Below is a guest post by Rik Van Bruggen, Regional Director of Neo Technology. Among other things, Rik is a data-mining and spreadsheet expert. He recently donated some of his time to transform Gmail Meter statistics into incredible social graphs. Enjoy.
First, some background. I work for a VERY cool company. We develop, market, sell and support one of the best things since sliced bread: Neo4j, the leading open source graph database.
What on earth is that? Well, it’s basically a new way of looking at lots of highly interconnected “network-” or “graph-” centric data structures. It’s part of the “Not Only SQL” movement that says that you should be using the right tool for the job, and not try to cram every data problem that you may have into a relational database. Graph databases store data in a “property graph,” made up of nodes, relationships and properties.
So what, you ask? How does that connect to email analysis or Gmail Meter? Well, let me explain.
A bunch of different people have pointed out to me in recent months that there is something funny about Graphs and email analysis. From my work in previous years at security companies, I know that Email Forensics is actually big business. Figuring out who emails whom, about what topics, with what frequency, at what times – is important. Especially when the proverbial sh*t hits the fan and fraud comes to light – like in the Enron case. How do I get insight into email traffic? How do I know what was communicated to who? And how do I get that insight, without spending a true fortune?
So a couple of weeks ago I came across an article or two that featured Gmail Meter. This is of course not one of these powerful enterprise-ready forensics tools, but it is interesting. Written by Romain Vialard and Shuttlecloud, it provides you with a really straightforward way to get all kinds of stats and data about your use of Gmail.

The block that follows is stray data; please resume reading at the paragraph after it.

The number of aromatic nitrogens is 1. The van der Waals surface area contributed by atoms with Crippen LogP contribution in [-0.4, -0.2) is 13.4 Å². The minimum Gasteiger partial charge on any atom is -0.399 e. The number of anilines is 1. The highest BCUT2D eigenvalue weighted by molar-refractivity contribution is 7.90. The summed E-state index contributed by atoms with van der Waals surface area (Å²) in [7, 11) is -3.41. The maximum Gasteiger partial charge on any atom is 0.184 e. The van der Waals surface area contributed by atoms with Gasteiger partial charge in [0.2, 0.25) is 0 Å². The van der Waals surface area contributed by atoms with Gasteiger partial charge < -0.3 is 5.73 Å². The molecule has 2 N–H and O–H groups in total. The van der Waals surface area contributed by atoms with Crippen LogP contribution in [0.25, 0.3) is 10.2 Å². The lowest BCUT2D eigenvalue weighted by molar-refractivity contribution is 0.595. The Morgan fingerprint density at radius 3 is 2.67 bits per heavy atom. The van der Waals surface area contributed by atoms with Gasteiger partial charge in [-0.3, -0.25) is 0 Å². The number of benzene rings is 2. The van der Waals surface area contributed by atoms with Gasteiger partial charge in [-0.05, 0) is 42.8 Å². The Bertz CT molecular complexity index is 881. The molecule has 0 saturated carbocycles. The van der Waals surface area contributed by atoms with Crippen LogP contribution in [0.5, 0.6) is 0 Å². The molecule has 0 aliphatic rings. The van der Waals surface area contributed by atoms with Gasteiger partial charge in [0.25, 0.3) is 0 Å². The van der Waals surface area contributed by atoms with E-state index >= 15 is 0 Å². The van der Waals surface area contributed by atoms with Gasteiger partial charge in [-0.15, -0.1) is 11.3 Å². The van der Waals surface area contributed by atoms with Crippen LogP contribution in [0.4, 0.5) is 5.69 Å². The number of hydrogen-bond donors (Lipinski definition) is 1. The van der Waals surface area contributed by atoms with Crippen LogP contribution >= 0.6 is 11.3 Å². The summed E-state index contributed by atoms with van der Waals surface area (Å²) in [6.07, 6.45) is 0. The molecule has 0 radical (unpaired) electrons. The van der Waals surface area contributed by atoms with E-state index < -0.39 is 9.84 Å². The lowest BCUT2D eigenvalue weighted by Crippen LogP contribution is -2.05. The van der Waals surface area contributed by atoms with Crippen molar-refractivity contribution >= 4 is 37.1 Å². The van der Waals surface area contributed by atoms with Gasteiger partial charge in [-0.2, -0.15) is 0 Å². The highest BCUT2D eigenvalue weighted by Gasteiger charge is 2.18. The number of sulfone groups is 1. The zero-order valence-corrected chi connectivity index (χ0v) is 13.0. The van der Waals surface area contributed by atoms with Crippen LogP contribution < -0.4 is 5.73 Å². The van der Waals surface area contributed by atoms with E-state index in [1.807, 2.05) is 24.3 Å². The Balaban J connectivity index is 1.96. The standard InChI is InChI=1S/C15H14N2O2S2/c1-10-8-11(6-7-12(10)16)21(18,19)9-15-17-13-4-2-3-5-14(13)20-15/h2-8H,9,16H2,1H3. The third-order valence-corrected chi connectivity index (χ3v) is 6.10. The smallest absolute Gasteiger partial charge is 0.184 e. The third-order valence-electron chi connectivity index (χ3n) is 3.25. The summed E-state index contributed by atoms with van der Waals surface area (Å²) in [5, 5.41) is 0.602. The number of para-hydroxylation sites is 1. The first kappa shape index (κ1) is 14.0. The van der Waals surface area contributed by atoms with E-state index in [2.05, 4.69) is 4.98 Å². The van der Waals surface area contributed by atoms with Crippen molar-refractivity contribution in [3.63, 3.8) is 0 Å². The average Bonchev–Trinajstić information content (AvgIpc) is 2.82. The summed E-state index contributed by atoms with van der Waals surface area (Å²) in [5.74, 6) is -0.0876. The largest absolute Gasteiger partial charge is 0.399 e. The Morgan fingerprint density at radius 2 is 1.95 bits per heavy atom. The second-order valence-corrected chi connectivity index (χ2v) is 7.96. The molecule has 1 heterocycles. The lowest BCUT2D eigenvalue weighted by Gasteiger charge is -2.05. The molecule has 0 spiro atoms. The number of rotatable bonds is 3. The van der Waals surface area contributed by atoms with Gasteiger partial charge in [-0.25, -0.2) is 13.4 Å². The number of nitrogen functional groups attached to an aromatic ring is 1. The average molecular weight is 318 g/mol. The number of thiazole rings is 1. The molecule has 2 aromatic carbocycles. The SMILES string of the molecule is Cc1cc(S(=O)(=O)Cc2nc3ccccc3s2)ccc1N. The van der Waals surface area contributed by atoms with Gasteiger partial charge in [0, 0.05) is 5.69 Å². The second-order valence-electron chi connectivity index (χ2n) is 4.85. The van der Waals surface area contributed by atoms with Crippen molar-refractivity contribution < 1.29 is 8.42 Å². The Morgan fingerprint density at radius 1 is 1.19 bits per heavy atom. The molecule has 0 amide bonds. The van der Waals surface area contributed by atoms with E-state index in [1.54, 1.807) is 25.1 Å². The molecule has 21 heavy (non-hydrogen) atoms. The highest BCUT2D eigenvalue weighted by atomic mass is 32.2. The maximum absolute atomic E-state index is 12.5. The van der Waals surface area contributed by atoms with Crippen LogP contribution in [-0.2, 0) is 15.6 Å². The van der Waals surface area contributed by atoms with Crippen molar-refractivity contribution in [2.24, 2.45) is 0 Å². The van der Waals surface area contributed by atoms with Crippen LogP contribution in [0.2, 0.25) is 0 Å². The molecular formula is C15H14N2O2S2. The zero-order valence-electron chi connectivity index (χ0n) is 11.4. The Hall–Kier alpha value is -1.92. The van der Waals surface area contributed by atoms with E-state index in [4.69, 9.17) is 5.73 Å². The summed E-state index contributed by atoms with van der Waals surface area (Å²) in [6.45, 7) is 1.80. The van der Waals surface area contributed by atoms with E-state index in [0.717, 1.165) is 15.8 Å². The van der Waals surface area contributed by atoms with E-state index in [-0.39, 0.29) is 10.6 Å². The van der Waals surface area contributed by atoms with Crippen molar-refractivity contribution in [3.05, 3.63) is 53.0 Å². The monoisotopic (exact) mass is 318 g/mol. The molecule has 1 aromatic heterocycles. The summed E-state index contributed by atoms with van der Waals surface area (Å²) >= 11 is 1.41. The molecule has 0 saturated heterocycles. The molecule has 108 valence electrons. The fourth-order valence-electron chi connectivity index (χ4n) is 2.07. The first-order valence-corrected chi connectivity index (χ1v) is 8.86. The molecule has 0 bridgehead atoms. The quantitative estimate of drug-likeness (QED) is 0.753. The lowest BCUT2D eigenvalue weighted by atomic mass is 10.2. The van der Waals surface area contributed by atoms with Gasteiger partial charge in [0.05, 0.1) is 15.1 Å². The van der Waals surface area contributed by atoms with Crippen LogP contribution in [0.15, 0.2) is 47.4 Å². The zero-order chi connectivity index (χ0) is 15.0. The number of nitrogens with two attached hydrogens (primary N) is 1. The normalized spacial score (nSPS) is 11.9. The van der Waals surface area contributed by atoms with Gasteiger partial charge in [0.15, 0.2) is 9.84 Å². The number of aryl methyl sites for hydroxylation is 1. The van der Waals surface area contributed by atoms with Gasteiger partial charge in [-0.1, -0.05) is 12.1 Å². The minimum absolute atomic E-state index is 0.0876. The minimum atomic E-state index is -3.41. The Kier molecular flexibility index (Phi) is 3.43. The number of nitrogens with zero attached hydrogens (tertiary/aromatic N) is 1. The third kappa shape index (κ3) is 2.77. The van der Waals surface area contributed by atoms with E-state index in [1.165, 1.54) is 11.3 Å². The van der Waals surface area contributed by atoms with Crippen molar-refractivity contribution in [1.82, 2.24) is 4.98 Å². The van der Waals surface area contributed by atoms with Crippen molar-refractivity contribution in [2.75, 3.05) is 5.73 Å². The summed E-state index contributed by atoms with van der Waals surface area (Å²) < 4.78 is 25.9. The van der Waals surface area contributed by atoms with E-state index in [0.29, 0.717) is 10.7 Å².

In this blog post, we’ll take a look at how we can actually use Romain’s output, and generate a neo4j database that will allow us to visually and graphically explore the email traffic in our Gmail inboxes – without doing doing any coding.
Using Gmail Meter to create the dataset
The first thing you need to do to get going is to get Gmail Meter installed. Note: For this functionality I installed Gmail Meter manually, which involves searching through the Google Apps Script Gallery. If you’ve installed Gmail Meter via the website, you won’t have access to this data.
After installing Gmail Meter, a Google Doc spreadsheet populates in your Google Drive folder. This spreadsheet has two tabs:
Sheet1 – contains information about which email addresses you have been exchanging with, and how many emails you have been exchanging with them (sending and receiving)
Sheet2 – contains more information about the conversations, number of words, etc.
Now all we need to do is create a neo4j database based on this data – and that’s a piece of cake.
Importing the Gmail Meter data into Neo4j
For the graph import illustrated below, we will only be using the first sheet. Basically just getting to grips with
the people that we are emailing to